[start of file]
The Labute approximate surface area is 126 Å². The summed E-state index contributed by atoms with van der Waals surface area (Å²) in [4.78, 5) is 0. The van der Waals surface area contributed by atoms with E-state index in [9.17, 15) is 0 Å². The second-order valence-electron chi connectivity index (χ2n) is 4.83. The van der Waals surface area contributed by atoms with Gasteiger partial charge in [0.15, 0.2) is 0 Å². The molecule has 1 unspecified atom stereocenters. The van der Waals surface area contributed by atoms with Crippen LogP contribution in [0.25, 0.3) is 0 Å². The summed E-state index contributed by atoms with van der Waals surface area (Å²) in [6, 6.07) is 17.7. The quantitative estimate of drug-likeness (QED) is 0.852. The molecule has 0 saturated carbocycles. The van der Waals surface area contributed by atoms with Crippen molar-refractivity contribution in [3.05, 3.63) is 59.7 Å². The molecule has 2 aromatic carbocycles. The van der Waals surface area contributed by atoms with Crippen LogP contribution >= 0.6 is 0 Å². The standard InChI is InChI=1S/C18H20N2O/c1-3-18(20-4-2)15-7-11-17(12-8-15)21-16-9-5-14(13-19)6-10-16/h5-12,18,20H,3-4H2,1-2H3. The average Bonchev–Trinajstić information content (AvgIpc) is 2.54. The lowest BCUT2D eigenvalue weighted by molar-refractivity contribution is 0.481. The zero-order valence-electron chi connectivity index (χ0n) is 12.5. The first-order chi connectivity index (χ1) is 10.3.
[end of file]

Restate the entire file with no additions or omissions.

The Labute approximate surface area is 126 Å². The summed E-state index contributed by atoms with van der Waals surface area (Å²) in [4.78, 5) is 0. The van der Waals surface area contributed by atoms with E-state index in [9.17, 15) is 0 Å². The second-order valence-electron chi connectivity index (χ2n) is 4.83. The van der Waals surface area contributed by atoms with Gasteiger partial charge in [0.15, 0.2) is 0 Å². The molecule has 1 unspecified atom stereocenters. The van der Waals surface area contributed by atoms with Crippen LogP contribution in [0.25, 0.3) is 0 Å². The summed E-state index contributed by atoms with van der Waals surface area (Å²) in [6, 6.07) is 17.7. The quantitative estimate of drug-likeness (QED) is 0.852. The molecule has 0 saturated carbocycles. The van der Waals surface area contributed by atoms with Crippen molar-refractivity contribution in [3.05, 3.63) is 59.7 Å². The molecule has 2 aromatic carbocycles. The van der Waals surface area contributed by atoms with Crippen LogP contribution >= 0.6 is 0 Å². The standard InChI is InChI=1S/C18H20N2O/c1-3-18(20-4-2)15-7-11-17(12-8-15)21-16-9-5-14(13-19)6-10-16/h5-12,18,20H,3-4H2,1-2H3. The average Bonchev–Trinajstić information content (AvgIpc) is 2.54. The lowest BCUT2D eigenvalue weighted by molar-refractivity contribution is 0.481. The zero-order valence-electron chi connectivity index (χ0n) is 12.5. The first-order chi connectivity index (χ1) is 10.3.